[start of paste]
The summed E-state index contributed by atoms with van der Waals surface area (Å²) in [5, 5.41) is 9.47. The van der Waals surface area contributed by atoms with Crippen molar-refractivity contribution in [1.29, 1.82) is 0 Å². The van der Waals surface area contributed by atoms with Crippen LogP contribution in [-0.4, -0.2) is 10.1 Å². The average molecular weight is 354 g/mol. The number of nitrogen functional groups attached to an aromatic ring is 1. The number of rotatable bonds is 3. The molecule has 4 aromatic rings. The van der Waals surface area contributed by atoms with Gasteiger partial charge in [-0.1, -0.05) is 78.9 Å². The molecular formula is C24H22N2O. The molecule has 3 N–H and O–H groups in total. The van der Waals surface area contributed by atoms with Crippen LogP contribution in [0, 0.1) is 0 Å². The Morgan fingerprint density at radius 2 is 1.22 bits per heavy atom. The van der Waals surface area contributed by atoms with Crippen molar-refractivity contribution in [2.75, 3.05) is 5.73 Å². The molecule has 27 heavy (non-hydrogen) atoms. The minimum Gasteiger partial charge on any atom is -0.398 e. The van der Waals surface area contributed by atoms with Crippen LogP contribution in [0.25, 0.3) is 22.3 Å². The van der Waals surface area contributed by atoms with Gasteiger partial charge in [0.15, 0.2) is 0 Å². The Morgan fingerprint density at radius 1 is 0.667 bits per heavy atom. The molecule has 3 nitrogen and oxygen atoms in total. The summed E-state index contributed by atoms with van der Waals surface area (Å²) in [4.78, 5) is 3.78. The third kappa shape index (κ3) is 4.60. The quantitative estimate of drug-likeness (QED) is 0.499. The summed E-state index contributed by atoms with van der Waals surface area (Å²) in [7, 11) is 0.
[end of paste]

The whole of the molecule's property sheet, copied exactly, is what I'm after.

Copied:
The summed E-state index contributed by atoms with van der Waals surface area (Å²) in [5, 5.41) is 9.47. The van der Waals surface area contributed by atoms with Crippen molar-refractivity contribution in [1.29, 1.82) is 0 Å². The van der Waals surface area contributed by atoms with Crippen LogP contribution in [-0.4, -0.2) is 10.1 Å². The average molecular weight is 354 g/mol. The number of nitrogen functional groups attached to an aromatic ring is 1. The number of rotatable bonds is 3. The molecule has 4 aromatic rings. The van der Waals surface area contributed by atoms with Gasteiger partial charge in [-0.1, -0.05) is 78.9 Å². The molecular formula is C24H22N2O. The molecule has 3 N–H and O–H groups in total. The van der Waals surface area contributed by atoms with Crippen LogP contribution in [0, 0.1) is 0 Å². The Morgan fingerprint density at radius 2 is 1.22 bits per heavy atom. The van der Waals surface area contributed by atoms with Crippen molar-refractivity contribution in [2.75, 3.05) is 5.73 Å². The molecule has 27 heavy (non-hydrogen) atoms. The minimum Gasteiger partial charge on any atom is -0.398 e. The van der Waals surface area contributed by atoms with Crippen LogP contribution in [0.25, 0.3) is 22.3 Å². The van der Waals surface area contributed by atoms with Gasteiger partial charge in [0.15, 0.2) is 0 Å². The Morgan fingerprint density at radius 1 is 0.667 bits per heavy atom. The molecule has 3 nitrogen and oxygen atoms in total. The summed E-state index contributed by atoms with van der Waals surface area (Å²) in [4.78, 5) is 3.78. The third kappa shape index (κ3) is 4.60. The quantitative estimate of drug-likeness (QED) is 0.499. The summed E-state index contributed by atoms with van der Waals surface area (Å²) in [7, 11) is 0.